As Texas continues to shoot down expanded gaming legislation, the other states around it are beginning to take steps toward adding sports wagering. One such state is Oklahoma.
On Friday, Oklahoma Gov. Kevin Stitt took to X, formerly known as Twitter, to announce he is putting forth a plan to add sports wagering to the Sooner State.
“Today I rolled out my plan to bring sports betting to Oklahoma. I promised if we pursued sports betting, we’d do it right – and this plan does just that.”
Arkansas and Louisiana already have retail and mobile sports wagering while New Mexico has only retail offerings. If sports betting is added in Oklahoma, it would become the fourth and final state bordering the Lone Star State to add some sort of legal sports wagering. Sports betting in Texas remains illegal.
Oklahoma governor is hatching plan to begin offering sports betting
Oklahoma already has a strong casino market that takes advantage of Texans with a gambling itch. Many of the casinos in the Sooner State sit on the border and are marketed toward not just Oklahomans, but Texans as well.
If Oklahoma also adds a sports betting industry, Texans could begin to flock to Oklahoma to place sports wagers. That would only increase how much potential tax revenue is being lost by Texas and going to Oklahoma instead.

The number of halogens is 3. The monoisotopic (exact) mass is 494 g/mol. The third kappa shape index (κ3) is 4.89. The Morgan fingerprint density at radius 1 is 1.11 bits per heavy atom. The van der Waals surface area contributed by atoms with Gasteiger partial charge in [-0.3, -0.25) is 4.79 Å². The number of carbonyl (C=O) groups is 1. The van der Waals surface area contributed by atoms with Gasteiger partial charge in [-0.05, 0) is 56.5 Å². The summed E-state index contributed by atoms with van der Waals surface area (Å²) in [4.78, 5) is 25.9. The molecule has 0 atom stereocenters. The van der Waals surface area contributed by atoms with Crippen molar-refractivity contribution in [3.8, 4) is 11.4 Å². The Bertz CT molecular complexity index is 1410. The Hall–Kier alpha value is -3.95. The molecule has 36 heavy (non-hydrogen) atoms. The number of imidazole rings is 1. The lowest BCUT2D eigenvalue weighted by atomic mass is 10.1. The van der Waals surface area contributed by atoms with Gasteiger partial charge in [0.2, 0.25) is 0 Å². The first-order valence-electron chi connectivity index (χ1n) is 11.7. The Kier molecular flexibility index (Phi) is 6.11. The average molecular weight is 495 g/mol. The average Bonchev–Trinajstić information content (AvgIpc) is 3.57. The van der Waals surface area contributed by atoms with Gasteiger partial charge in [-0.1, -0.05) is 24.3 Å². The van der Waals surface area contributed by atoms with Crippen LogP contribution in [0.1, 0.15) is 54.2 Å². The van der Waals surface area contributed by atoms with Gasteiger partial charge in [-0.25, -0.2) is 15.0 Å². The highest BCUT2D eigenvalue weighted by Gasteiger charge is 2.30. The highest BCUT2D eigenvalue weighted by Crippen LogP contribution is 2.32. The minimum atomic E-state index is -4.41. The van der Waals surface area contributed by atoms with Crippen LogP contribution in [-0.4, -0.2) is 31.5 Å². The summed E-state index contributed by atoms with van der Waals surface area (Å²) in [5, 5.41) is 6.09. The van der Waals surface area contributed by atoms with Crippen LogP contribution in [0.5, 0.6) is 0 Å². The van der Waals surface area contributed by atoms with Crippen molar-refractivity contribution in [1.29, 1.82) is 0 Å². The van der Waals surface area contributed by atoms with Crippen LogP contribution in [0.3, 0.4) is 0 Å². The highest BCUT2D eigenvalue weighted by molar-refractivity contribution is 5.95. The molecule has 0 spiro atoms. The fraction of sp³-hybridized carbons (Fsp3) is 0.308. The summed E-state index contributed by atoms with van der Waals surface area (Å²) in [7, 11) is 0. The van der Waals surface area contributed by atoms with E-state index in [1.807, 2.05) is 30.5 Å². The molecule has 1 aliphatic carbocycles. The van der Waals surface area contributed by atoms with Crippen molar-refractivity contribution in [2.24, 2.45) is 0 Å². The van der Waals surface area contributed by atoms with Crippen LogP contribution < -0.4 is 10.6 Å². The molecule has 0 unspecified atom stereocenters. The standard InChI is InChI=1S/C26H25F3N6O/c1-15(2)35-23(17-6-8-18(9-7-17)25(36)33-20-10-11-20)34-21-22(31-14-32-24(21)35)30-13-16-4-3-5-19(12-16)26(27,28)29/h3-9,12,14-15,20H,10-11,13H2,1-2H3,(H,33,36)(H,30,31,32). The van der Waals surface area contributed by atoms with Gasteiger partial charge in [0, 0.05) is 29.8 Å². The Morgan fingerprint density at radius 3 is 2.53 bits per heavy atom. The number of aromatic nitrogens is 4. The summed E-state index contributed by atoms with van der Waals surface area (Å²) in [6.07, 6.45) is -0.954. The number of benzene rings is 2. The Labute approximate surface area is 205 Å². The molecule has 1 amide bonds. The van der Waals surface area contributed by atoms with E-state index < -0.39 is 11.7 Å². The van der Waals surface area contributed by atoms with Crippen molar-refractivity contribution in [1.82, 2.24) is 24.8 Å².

Stitt realizes this and does not want to waste time getting sports wagering up and running in his state. That is why he is jumping headfirst into adding both retail and mobile sports wagering.
Stitt’s plan includes allowing Oklahomans to bet in person at sportsbooks that are operated by federally recognized tribes. Additionally, the state would award licenses to mobile sports wagering operators to host online sports betting. That would allow those in the Sooner State to place bets on their mobile devices.
How would OK benefit from sports betting, tax-wise?
Mobile sports wagering operators would pay a tax rate of 20% if Stitt’s plan is approved. The licensing fees for mobile operators will be $500,000 initially which does not include a $100,000 annual fee. Retail sports wagering will be subject to a 15% tax rate and will depend on an updated tribal gaming compact with federally recognized tribes in Oklahoma.
There will be prohibited wagers as a part of Stitt’s plan. Bettors would not be able to place bets on individual performances of student-athletes, coaches and referees. Wagering on player injuries is also not allowed as are prop bets on college sports.
“I promised Oklahomans if we pursued sports betting, we would do it right — and this plan does just that,” Governor Stitt said in a press release. “Thirty-five states have already legalized sports betting, and it’ll be a great revenue stream for the state. Tribes will be able to add it onto their existing infrastructure, and Oklahomans can access it right from their phone.”
Not all Oklahoma lawmakers agree on the plan
Stitt’s plan is without a doubt exciting to many, but some legislators wonder how much of it could become reality.